It’s an odd thing that when people list great science popularizers of the past, names like Sagan and Feynman always pop up, but most people seem to have forgotten Isaac Asimov, who wrote some fabulous essays on understanding science. Here’s one example, in which he addresses a claim we hear all the time, that the errors of the past mean our knowledge now is on very shaky ground. He’s answering a complaint from an English Lit student who chastised Asimov for thinking he knew anything at all.
The young specialist in English Lit, having quoted me, went on to lecture me severely on the fact that in every century people have thought they understood the universe at last, and in every century they were proved to be wrong. It follows that the one thing we can say about our modern “knowledge” is that it is wrong. The young man then quoted with approval what Socrates had said on learning that the Delphic oracle had proclaimed him the wisest man in Greece. “If I am the wisest man,” said Socrates, “it is because I alone know that I know nothing.” the implication was that I was very foolish because I was under the impression I knew a great deal.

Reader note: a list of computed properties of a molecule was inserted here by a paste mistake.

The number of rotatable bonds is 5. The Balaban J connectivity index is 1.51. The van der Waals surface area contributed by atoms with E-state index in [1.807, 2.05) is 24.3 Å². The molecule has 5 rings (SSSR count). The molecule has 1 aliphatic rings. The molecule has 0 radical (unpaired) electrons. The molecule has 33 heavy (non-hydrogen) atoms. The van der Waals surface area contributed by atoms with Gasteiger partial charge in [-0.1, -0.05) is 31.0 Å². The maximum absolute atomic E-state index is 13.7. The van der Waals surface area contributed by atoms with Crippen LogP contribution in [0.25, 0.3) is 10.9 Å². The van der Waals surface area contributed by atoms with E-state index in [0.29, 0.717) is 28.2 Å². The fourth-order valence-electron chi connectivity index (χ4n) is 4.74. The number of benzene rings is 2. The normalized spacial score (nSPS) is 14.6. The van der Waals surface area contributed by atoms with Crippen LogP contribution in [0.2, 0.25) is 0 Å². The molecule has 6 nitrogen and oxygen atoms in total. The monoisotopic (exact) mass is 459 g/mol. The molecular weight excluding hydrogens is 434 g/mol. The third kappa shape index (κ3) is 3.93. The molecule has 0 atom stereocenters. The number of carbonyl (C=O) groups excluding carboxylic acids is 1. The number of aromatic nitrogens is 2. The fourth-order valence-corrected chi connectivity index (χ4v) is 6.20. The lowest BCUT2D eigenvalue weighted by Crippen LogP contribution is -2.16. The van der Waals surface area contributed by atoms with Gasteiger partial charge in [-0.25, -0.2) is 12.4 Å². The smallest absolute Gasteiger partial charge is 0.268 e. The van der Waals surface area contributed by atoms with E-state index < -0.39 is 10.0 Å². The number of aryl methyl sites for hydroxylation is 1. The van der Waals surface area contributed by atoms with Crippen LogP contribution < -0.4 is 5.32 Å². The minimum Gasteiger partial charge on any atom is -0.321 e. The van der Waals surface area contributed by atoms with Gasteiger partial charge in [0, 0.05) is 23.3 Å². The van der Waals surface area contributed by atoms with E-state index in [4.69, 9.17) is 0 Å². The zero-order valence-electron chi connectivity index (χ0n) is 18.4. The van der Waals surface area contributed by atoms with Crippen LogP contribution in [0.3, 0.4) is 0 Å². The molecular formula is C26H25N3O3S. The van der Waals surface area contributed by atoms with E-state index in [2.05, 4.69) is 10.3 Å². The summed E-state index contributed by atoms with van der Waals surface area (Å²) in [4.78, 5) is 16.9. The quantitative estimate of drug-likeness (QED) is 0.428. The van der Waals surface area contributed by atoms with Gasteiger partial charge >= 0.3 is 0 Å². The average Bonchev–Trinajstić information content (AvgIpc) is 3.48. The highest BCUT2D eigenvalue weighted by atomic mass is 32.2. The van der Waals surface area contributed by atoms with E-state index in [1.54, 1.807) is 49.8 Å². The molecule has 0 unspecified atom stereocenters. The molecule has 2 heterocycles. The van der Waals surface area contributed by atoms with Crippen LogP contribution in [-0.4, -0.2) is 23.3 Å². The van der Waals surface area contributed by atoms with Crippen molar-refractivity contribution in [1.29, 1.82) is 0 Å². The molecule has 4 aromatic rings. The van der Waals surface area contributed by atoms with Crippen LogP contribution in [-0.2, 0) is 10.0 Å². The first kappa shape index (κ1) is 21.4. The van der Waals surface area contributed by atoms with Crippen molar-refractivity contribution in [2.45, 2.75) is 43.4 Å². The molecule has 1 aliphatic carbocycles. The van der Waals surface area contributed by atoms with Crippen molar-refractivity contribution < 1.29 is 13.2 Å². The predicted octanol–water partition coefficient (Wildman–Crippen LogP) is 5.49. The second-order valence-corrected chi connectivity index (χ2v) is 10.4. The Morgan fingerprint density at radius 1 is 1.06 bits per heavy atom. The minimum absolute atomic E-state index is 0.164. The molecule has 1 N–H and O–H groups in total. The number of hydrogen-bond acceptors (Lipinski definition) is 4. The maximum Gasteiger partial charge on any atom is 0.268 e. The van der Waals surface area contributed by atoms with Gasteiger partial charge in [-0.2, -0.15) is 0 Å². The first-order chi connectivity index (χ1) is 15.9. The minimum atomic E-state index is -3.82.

My answer to him was, “John, when people thought the earth was flat, they were wrong. When people thought the earth was spherical, they were wrong. But if you think that thinking the earth is spherical is just as wrong as thinking the earth is flat, then your view is wronger than both of them put together.”
The basic trouble, you see, is that people think that “right” and “wrong” are absolute; that everything that isn’t perfectly and completely right is totally and equally wrong.
However, I don’t think that’s so. It seems to me that right and wrong are fuzzy concepts, and I will devote this essay to an explanation of why I think so.
Go read the rest, it’s worth the time.